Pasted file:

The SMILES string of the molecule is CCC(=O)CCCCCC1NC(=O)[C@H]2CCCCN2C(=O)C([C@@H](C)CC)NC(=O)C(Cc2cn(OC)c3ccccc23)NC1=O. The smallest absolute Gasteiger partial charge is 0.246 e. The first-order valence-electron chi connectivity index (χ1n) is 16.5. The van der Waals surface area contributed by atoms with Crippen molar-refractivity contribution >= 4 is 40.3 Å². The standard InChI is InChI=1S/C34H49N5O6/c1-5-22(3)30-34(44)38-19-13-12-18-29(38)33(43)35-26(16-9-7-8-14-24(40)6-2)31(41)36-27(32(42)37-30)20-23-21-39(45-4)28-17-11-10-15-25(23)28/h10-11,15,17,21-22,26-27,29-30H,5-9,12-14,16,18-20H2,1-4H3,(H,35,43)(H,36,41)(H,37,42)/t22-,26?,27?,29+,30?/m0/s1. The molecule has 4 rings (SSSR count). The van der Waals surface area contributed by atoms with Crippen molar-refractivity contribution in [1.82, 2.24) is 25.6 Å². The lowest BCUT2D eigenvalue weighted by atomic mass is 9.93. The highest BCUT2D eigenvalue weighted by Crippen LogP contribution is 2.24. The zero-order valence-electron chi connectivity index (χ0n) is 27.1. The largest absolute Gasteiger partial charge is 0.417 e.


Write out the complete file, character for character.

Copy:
The SMILES string of the molecule is CCC(=O)CCCCCC1NC(=O)[C@H]2CCCCN2C(=O)C([C@@H](C)CC)NC(=O)C(Cc2cn(OC)c3ccccc23)NC1=O. The smallest absolute Gasteiger partial charge is 0.246 e. The first-order valence-electron chi connectivity index (χ1n) is 16.5. The van der Waals surface area contributed by atoms with Crippen molar-refractivity contribution >= 4 is 40.3 Å². The standard InChI is InChI=1S/C34H49N5O6/c1-5-22(3)30-34(44)38-19-13-12-18-29(38)33(43)35-26(16-9-7-8-14-24(40)6-2)31(41)36-27(32(42)37-30)20-23-21-39(45-4)28-17-11-10-15-25(23)28/h10-11,15,17,21-22,26-27,29-30H,5-9,12-14,16,18-20H2,1-4H3,(H,35,43)(H,36,41)(H,37,42)/t22-,26?,27?,29+,30?/m0/s1. The molecule has 4 rings (SSSR count). The van der Waals surface area contributed by atoms with Crippen molar-refractivity contribution in [1.82, 2.24) is 25.6 Å². The lowest BCUT2D eigenvalue weighted by atomic mass is 9.93. The highest BCUT2D eigenvalue weighted by Crippen LogP contribution is 2.24. The zero-order valence-electron chi connectivity index (χ0n) is 27.1. The largest absolute Gasteiger partial charge is 0.417 e.